What do Mexican cartels have to do with the Wabash Valley?


WABASH VALLEY, Ind. (WTHI) – It’s called the “drug highway” and it runs right into the Wabash Valley.

It starts on a large scale, one we don’t think affects us here in Indiana and Illinois. But Mexican cartels are actually the ones supplying most of the drugs found here in the Wabash Valley.

Due to ongoing investigations, the narcotics expert we spoke to has asked to remain anonymous.

There’s a bloody drug war waging in Mexico.

“It is a war. There are people being kidnapped and murdered down there on a daily basis…the cartels were fighting for power, distribution routes, so about 2006 is when the war became very prevalent. You started seeing murder rate go up, kidnapping go up in Mexico,” said Detective Jim Palmer, Vigo County Drug Task Force.

Thousands of people there killed every year.

But what does the Wabash Valley have to do with Mexican cartels?

We’re funding their drug war.

“The majority of narcotics that come through here in Terre Haute are actually from Mexico, South America,” said Detective Palmer.

These cartels are responsible for producing and distributing most of the drugs into the United States.

Here’s how that happens.

It’s like any good business. You have a source, distribution and buyer.

“Terre Haute is obviously centrally located in the united states. What happens is Mexico’s in the southwest so those drugs have to physically come across the border. And when they do so, it’s like fed ex or ups or united states postal…from there, they’d either go by mail, by boat, plane, vehicle. So they go to distribution cities, what we call them, Indianapolis, Chicago, Atlanta, Louisville, Kentucky,” said Detective Palmer. “From the distribution cities, the drugs will be broken down from kilo sized packages into smaller quantities and then distributed down from the highway to Terre Haute or cities around us in smaller quantities…if you go up there, and were to do interdiction at the Indianapolis airport, you’d probably find narcotics every day.”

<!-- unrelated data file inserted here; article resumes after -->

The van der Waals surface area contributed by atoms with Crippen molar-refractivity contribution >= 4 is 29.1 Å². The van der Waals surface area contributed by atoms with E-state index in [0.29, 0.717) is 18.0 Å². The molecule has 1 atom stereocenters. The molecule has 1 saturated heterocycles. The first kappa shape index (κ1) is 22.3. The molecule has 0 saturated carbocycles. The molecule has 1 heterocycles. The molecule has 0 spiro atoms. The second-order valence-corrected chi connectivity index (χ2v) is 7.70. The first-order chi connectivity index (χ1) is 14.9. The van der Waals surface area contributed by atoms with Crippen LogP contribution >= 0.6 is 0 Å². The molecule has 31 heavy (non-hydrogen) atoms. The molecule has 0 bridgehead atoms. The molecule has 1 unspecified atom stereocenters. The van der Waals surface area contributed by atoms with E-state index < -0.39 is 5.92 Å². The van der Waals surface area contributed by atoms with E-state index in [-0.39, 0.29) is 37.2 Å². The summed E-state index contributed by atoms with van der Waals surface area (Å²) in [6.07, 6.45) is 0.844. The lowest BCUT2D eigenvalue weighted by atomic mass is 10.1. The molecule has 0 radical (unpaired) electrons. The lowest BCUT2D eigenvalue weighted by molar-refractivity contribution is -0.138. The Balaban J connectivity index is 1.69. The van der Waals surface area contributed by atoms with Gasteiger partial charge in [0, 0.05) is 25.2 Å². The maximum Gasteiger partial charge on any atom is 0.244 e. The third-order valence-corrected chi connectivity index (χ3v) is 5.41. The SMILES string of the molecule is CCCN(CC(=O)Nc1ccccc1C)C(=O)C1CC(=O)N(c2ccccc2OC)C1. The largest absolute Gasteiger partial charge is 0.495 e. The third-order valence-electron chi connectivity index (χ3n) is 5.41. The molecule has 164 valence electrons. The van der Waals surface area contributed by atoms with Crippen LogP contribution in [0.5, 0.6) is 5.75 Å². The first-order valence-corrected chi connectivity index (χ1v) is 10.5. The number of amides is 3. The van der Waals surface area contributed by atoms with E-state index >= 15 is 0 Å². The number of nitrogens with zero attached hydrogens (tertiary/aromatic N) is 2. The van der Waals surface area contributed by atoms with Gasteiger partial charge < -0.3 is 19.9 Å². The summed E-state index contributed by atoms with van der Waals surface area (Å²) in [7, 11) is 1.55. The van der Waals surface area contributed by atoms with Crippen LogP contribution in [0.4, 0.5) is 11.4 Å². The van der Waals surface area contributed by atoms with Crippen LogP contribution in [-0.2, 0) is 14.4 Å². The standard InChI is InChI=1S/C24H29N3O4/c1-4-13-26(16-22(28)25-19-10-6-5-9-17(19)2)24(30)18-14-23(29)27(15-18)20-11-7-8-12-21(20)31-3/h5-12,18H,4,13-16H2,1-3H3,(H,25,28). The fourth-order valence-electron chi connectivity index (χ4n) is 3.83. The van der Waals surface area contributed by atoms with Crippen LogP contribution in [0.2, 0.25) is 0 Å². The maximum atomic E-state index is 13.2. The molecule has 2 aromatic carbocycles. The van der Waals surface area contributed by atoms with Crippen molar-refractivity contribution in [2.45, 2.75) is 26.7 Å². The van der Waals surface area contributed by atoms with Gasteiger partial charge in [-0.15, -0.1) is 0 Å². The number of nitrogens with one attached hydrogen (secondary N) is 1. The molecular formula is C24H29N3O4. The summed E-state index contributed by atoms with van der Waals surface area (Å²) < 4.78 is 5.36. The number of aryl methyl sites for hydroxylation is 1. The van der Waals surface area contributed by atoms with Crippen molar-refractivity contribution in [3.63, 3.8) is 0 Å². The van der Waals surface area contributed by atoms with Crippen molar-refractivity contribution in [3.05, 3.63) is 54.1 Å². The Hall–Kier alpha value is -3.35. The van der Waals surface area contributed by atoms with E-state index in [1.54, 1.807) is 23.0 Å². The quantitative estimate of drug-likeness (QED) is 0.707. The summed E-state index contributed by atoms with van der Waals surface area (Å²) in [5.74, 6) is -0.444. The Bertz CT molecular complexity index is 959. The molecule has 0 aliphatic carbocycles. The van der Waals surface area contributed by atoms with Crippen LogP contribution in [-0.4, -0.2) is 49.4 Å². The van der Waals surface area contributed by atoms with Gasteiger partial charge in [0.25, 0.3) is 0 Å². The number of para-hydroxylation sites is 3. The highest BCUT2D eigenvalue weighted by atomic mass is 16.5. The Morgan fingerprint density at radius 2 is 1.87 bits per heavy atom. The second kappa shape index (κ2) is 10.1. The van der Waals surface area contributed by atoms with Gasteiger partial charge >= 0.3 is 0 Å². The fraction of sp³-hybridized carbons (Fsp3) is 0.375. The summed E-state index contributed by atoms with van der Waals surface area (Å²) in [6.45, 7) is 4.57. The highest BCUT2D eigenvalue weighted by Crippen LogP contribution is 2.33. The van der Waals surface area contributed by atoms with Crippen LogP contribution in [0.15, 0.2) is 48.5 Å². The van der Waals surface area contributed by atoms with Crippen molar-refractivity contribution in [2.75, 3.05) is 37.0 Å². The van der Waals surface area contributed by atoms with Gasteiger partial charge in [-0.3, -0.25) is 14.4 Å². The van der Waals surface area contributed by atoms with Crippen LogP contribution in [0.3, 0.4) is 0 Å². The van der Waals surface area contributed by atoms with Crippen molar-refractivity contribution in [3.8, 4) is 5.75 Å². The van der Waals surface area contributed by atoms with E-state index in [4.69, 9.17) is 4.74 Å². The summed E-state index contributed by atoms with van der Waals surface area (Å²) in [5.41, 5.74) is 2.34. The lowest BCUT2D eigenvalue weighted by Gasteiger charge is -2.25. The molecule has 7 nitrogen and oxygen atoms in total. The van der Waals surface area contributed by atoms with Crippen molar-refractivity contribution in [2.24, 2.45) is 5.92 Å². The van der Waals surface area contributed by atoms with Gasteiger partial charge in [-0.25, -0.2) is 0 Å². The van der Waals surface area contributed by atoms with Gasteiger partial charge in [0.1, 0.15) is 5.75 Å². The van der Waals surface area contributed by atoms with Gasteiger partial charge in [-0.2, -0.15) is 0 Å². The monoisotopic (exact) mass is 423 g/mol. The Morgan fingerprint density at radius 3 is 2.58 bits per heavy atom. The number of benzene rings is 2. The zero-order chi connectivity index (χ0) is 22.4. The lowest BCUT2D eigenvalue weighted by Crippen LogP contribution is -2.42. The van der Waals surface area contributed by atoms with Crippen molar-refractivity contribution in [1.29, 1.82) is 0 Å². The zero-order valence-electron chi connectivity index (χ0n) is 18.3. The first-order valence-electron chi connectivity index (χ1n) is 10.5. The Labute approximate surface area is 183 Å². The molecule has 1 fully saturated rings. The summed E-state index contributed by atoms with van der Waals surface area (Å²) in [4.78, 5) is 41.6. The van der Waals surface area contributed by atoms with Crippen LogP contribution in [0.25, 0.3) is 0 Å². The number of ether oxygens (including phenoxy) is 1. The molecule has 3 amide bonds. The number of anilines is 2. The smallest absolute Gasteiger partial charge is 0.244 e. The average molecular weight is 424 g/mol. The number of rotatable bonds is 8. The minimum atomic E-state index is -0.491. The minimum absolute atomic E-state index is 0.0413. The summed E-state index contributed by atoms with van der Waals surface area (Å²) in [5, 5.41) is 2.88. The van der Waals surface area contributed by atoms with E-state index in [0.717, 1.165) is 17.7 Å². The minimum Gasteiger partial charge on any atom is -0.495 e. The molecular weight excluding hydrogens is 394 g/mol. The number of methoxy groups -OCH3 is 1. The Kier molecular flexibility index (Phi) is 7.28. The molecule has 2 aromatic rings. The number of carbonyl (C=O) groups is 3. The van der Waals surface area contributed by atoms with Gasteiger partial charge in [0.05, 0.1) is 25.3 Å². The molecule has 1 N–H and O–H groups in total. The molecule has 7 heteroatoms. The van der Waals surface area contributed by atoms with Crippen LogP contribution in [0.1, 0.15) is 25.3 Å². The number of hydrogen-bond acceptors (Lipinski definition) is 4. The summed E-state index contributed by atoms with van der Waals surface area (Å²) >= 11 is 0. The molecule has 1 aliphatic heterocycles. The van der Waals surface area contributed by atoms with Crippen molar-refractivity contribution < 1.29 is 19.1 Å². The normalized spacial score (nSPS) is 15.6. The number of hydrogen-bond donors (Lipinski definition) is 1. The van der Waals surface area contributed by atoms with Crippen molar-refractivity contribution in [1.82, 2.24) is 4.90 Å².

Here’s the problem locally.

Our Wabash Valley drug task forces can’t fight a war in Mexico.

“We have seven guys fighting a problem that’s a lot bigger than them,” said Detective Palmer.

All they can fight is what happens once it’s here.

“We may start out at a street level deal and we’ll try to work it back all the way to the border if we can,” said Detective Palmer.

Unfortunately, this isn’t a problem easily solved, locally or nationally.

“Even if you cut off the head of the snake, so to speak. There’s always going to be another snake,” said Detective Palmer. “It’s almost like using a shovel at the beach to dig a hole of sand. As soon as you take one scoop and throw it out, that hole’s going to be filled up with other sand around it.”

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